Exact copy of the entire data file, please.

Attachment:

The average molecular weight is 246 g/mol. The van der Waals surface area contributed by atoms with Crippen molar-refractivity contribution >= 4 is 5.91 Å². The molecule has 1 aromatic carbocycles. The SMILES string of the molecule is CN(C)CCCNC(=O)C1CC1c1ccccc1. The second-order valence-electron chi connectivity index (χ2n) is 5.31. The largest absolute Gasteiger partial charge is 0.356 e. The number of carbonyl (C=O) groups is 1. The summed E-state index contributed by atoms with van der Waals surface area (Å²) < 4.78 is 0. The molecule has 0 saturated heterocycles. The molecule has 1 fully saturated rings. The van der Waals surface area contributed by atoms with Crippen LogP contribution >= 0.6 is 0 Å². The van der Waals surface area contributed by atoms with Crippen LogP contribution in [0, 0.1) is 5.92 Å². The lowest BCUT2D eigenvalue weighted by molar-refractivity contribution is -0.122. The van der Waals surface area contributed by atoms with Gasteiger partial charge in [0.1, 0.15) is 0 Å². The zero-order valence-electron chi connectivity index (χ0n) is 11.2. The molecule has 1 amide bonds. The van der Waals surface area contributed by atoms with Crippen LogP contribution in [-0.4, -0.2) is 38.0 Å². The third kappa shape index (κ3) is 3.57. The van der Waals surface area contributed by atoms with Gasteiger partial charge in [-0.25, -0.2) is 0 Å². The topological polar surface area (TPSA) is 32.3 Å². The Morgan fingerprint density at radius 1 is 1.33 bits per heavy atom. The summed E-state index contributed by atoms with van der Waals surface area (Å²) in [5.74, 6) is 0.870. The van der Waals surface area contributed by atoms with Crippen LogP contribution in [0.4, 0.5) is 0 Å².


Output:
The average molecular weight is 246 g/mol. The van der Waals surface area contributed by atoms with Crippen molar-refractivity contribution >= 4 is 5.91 Å². The molecule has 1 aromatic carbocycles. The SMILES string of the molecule is CN(C)CCCNC(=O)C1CC1c1ccccc1. The second-order valence-electron chi connectivity index (χ2n) is 5.31. The largest absolute Gasteiger partial charge is 0.356 e. The number of carbonyl (C=O) groups is 1. The summed E-state index contributed by atoms with van der Waals surface area (Å²) < 4.78 is 0. The molecule has 0 saturated heterocycles. The molecule has 1 fully saturated rings. The van der Waals surface area contributed by atoms with Crippen LogP contribution >= 0.6 is 0 Å². The van der Waals surface area contributed by atoms with Crippen LogP contribution in [0, 0.1) is 5.92 Å². The lowest BCUT2D eigenvalue weighted by molar-refractivity contribution is -0.122. The van der Waals surface area contributed by atoms with Gasteiger partial charge in [0.1, 0.15) is 0 Å². The zero-order valence-electron chi connectivity index (χ0n) is 11.2. The molecule has 1 amide bonds. The van der Waals surface area contributed by atoms with Crippen LogP contribution in [-0.4, -0.2) is 38.0 Å². The third kappa shape index (κ3) is 3.57. The van der Waals surface area contributed by atoms with Gasteiger partial charge in [-0.25, -0.2) is 0 Å². The topological polar surface area (TPSA) is 32.3 Å². The Morgan fingerprint density at radius 1 is 1.33 bits per heavy atom. The summed E-state index contributed by atoms with van der Waals surface area (Å²) in [5.74, 6) is 0.870. The van der Waals surface area contributed by atoms with Crippen LogP contribution in [0.4, 0.5) is 0 Å².